National Conference on Careers Work in Schools


Every year David Andrews organises a two-day conference for careers leaders in schools and for advisers and consultants working with schools.  This year’s event is in on 16 & 17 November, in York.  Keynote speakers include me! In addition there will be presentations from Claudia Harris (The Careers & Enterprise Company) and Professor Wendy Hirsh who will be talking about what’s really happening in the labour market.  The programme also includes updates on national developments, case studies of good practice and a workshop on evaluating impact.

Residential and day delegate options are available.  It is well worth booking a place if you can (see link below).

Flyer and booking form York 2017

Careers work at Catcote Academy

Catcote Academy from Spearhead Productions on Vimeo.

This is a great film about the work that Catcote Academy have been doing to provide high quality careers work for young people with special educational needs and disabilities.

I’ve often see special schools that do excellent careers work, but this is really interesting work. In particular the really strong connection with employers is hugely impressive and the quality of the testimonies from the employers involved speaks for itself.

Make careers great again


Today I’m presenting at the CEIAG Conference in York. I’m going to be talking about the current state of careers work in schools and thinking about how this relates to wider political issues.

As you can see I’ve thrown in a Trump motif (some might say irresponsibly). However, in the current environment the link between careers and politics, between the aspirations of the individual and the social frame which we build for these aspirations is more obvious and more important than ever. I’m going to be talking about this today and making the argument that career development can offer us a way to think through our reaction to some of the political, economic and demographic shifts and that it can be an important way to help us to strategise a way forwards both as individuals and as a society.


Effective career development: International lessons for India’s schools

Today I’m giving a presentation to a conference in Mumbai. Unfortunately I’m not able to be there in person – so I will be doing it online. On the plus side this means that I’ve had to record a presentation, so it is available for you to watch online (lucky you!).

Effective career development: International lessons for India’s schools

The Kent Model of Career Education and Guidance

I’ve been doing some work in schools in Kent. I think that there is some evidence that a new model of career education and guidance is beginning to emerge across the county. I’m going to be presenting this back to some of the schools in Kent today. I’d be interested to hear what people think about this.

The essence of what I’m calling the “Kent Model” is (1) a strong countywide infastructure to support the development of career education and guidance (2) a committment by the schools to build an internal infastructure (notably through the employment of a full-time careers co-ordinator).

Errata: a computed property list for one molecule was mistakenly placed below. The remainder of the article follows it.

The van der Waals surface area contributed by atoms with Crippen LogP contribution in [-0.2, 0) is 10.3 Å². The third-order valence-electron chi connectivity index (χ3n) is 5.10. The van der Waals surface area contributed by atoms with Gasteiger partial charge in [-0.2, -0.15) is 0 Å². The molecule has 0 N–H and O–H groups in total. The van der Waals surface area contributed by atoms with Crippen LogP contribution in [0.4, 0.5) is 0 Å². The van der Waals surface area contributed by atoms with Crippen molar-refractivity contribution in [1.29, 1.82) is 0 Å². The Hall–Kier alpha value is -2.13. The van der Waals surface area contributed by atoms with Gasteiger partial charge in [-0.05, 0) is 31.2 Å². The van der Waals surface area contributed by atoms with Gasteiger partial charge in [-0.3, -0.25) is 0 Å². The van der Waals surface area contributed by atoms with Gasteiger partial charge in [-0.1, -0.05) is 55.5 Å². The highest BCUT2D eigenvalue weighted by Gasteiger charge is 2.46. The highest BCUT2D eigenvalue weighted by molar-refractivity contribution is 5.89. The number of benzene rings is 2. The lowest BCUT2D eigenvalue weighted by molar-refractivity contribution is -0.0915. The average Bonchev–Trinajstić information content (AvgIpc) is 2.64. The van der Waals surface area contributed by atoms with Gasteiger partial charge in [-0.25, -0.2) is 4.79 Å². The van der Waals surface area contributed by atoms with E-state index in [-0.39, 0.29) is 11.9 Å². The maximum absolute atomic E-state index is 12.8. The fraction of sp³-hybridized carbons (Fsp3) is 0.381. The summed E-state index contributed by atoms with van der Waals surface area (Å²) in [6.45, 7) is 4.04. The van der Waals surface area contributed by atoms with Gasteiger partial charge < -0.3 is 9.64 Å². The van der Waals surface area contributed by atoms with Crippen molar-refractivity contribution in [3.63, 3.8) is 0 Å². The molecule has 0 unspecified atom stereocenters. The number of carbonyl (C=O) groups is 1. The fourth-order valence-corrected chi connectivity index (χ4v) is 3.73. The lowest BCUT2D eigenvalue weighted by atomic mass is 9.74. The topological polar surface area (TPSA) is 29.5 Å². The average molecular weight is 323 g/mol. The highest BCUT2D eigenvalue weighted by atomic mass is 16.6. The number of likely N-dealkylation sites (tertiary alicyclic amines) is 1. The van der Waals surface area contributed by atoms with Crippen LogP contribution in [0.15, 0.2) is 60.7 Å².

Is the “Kent Model” also appearing in other counties? If so with what sort of regularity?

The Kent Model of Career Education and Guidance by Tristram Hooley

Legacy careers project

Over the last year or so we’ve been involved in evaluating a very interesting careers project in East London. Called the Legacy Careers Project it sought to use the Olympic legacy to engage young people in career learning.

Our evaluation found that the project provided schools with an impactful, appealing and cost-effective way of delivering a high quality career education programme. We also observed a high level of learning was observed throughout the programme with 60 per cent of students reporting that their self-confidence had improved, 50 per cent reporting their creativity had improved and 43 per cent reporting that their energy and motivation had improved. Students also stated that they enjoyed the experience and found it a useful programme to be involved in.

If you want to find out more have a look at our evaluation report.

Marriott, J. and Hooley, T. (2014). Evaluating the Legacy Careers Project. Derby: International Centre for Guidance Studies, University of Derby.

How is this as a summary of the new statutory guidance

I already written about some of my reservations about the new statutory guidance for careers and inspiration. However, I have been trying to summarise it for something that I’m writing. How does this look as a summary of what it actually does say?

The new statutory guidance makes the following points.

  • Schools should help every pupil to develop high aspirations and consider a broad and ambitious range of careers. Key to this is ensuring that pupils understand the importance of achieving a grade C or above in English and Maths GCSE.
  • Schools have a duty to secure independent career guidance for all year 8-13 pupils.
  • Guidance should be impartial, include information on a range of destinations and be in the best interests of the young person.
  • Guidance should also be embedded in a clear framework rather than simply being an ad hoc set of activities.
  • Building strong links with employers and other stakeholders from the world of work and post-secondary learning should be central to schools activities in this area.
  • Pupils should be provided with access to a range of activities and career informants (e.g. employers, mentors).
  • Providing access to a website is not sufficient in itself to meet the statutory duty.
  • Schools should work with local authorities to support the participation of all young people in education through both information sharing and the provision of targeted support.
  • Schools’ can measure their effectiveness in this area both through Ofsted inspections and through the destinations of their pupils.